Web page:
Fairview Health Services. (n.d.). Granulocyte Concentrates.

Harding, M. M. (2020). Lewis’ Medical Surgical Nursing, Assessment and Management of Clinical Problems (11th ed.). Elsevier, Inc.

Josephson, C. D. (2009). Chapter 59—Septic Transfusion Reactions. In C. D. Hillyer, B. H. Shaz, J. C. Zimring, & T. C. Abshire (Eds.), Transfusion Medicine and Hemostasis (pp. 335–338). Academic Press.

Khan, J., & Dunbar, N. M. (2021). Time to stop worrying about ABO incompatible cryoprecipitate transfusions in adults. Transfusion, 61(1), 1–4.

Kleinman, S. (2022, July 27). Practical aspects of red blood cell transfusion in adults: Storage, processing, modifications, and infusion. UpToDate.

Lippincott Advisor. (2022a, April 1). Diseases and Conditions: Blood transfusion reaction. Lippincott Advisor.,transfusion,transfusions,transfused,transfuse,transfusing

Lippincott Advisor. (2022b, July 8). Teaching about Treatments: Blood and blood product transfusion. Lippincott Advisor.,transfusion,transfusions,transfused,transfuse,transfusing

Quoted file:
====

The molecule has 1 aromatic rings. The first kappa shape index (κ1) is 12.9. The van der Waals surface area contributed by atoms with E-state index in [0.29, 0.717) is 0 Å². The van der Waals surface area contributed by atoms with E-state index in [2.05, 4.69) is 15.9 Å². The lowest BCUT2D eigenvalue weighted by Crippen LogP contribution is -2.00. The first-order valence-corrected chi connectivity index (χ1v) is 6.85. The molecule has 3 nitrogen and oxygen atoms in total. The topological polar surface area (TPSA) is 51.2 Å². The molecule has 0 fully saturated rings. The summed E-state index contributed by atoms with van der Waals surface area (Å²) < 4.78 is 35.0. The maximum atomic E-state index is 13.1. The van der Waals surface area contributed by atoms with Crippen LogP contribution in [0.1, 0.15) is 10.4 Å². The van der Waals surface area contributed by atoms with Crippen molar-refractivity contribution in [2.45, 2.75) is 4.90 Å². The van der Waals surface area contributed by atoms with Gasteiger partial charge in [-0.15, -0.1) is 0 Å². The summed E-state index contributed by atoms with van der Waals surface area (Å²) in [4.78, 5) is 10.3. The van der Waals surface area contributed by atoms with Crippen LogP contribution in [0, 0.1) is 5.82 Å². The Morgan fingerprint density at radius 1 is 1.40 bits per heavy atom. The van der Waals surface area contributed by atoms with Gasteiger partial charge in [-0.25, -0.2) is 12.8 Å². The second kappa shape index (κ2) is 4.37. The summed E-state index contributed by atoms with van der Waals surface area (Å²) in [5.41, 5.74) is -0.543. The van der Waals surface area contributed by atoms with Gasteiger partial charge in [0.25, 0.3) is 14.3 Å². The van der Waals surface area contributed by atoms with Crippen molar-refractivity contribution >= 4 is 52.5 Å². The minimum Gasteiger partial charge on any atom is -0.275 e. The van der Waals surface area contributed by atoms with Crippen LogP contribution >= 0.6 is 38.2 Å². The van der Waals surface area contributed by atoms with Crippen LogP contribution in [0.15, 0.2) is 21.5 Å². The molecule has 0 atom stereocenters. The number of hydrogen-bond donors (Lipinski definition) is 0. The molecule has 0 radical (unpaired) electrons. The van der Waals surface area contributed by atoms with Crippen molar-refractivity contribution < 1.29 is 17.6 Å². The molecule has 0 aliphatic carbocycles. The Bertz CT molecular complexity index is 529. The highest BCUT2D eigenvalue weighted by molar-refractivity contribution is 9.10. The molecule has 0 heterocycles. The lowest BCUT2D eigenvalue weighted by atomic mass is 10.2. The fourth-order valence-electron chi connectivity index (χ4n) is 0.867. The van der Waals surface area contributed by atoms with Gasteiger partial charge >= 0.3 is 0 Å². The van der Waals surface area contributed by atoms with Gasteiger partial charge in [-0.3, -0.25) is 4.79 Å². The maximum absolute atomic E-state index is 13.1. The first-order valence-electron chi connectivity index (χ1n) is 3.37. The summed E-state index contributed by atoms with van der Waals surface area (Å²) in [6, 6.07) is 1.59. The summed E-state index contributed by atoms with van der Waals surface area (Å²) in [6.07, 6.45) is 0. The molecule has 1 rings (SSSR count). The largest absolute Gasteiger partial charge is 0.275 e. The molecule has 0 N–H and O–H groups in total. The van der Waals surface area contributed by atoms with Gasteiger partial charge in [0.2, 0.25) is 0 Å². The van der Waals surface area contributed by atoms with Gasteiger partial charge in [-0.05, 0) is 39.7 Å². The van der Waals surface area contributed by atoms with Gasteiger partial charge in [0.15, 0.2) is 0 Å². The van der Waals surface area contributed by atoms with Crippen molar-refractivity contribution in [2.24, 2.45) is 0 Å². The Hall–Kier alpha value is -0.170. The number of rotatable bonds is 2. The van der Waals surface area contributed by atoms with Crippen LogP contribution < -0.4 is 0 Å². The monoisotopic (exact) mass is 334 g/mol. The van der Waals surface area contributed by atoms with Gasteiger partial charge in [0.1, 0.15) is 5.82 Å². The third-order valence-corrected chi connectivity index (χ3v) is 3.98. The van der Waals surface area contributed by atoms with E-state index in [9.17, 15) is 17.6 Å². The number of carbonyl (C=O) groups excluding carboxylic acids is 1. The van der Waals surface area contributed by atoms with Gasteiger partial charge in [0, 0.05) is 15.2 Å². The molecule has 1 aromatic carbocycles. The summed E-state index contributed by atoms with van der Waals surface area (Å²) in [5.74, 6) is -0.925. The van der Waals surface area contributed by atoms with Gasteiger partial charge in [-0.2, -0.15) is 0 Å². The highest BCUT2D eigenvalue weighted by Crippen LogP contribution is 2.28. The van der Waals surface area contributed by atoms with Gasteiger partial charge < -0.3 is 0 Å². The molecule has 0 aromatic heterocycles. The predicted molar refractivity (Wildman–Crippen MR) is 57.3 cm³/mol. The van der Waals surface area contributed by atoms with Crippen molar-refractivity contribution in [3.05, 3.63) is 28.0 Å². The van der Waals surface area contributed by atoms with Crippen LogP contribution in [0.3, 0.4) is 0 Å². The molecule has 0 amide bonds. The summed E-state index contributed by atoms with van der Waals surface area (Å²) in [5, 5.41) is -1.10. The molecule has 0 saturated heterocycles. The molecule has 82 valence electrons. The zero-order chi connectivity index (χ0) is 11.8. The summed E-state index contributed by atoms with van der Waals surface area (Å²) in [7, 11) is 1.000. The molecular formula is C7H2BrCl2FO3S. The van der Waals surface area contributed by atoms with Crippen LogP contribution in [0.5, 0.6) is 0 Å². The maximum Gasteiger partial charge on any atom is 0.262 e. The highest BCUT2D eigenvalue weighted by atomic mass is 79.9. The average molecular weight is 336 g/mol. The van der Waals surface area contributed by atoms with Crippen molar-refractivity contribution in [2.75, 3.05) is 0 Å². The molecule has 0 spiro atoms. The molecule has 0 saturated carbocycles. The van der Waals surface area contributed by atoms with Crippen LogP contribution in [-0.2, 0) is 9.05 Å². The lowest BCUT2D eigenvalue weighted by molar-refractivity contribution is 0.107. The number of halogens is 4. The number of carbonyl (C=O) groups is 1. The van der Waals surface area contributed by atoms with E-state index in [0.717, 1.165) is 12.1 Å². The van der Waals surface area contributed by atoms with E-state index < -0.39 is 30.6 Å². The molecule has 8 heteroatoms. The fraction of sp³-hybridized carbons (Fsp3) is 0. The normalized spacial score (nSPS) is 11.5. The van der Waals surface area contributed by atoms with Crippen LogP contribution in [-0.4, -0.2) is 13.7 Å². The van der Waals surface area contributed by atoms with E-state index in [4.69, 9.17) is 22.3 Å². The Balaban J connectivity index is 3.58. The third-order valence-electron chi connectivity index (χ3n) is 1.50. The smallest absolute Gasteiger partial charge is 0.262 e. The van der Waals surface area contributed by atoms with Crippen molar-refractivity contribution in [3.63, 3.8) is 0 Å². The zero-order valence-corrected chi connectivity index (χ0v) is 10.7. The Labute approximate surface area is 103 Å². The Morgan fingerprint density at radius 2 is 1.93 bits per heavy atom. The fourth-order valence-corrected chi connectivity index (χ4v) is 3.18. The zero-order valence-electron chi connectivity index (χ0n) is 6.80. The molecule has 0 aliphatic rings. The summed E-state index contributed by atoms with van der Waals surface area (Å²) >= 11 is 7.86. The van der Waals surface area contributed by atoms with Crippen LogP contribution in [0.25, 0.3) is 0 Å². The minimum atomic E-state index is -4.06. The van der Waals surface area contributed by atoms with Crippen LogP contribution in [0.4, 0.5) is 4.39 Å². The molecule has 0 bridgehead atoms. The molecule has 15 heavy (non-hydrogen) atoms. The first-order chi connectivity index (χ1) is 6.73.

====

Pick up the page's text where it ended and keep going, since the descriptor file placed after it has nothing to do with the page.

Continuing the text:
Lippincott Advisor. (2022c, July 8). Treatments: Blood and blood product transfusion. Lippincott Advisor.,transfusion,transfusions,transfused,transfuse,transfusing

Lippincott Procedures. (2022, August 19). Blood and blood product transfusion. Lippincott Procedures.,transfusion,blood,transfused,transfusing,transfusions&a=true&ad=false&q=blood%20transfusion

National Health Service. (n.d.). JPAC – Transfusion Guidelines.

Screen-shot-2014-06-08-at-9-39-12-pm.png (939×588). (n.d.-a). Retrieved September 19, 2022, from

Screen-shot-2014-06-08-at-9-39-12-pm.png (939×588). (n.d.-b). Retrieved September 19, 2022, from

Suddock, J. T., & Crookston, K. P. (2022). Transfusion Reactions. In StatPearls. StatPearls Publishing.

Tobian. (n.d.). Clinical use of Cryoprecipitate—UpToDate. Retrieved September 19, 2022, from

Toy, P., & Lowell, C. (2007). TRALI – Definition, mechanisms, incidence and clinical relevance. Best Practice & Research. Clinical Anaesthesiology, 21(2), 183–193.

UpToDate. (n.d.). FFP versus Cryoprecipitate—UpToDate.

UTMB Health. (n.d.-a). Platelets. Blood Bank. Retrieved September 19, 2022, from

UTMB Health. (n.d.-b). Red Blood Cells. Blood Bank.

Yuan, S. (n.d.). Platelet transfusion: Indications, ordering and associated risks. UpToDate.

Zoon, K. (2019). Transfusion Related Acute Lung Injury (TRALI). FDA.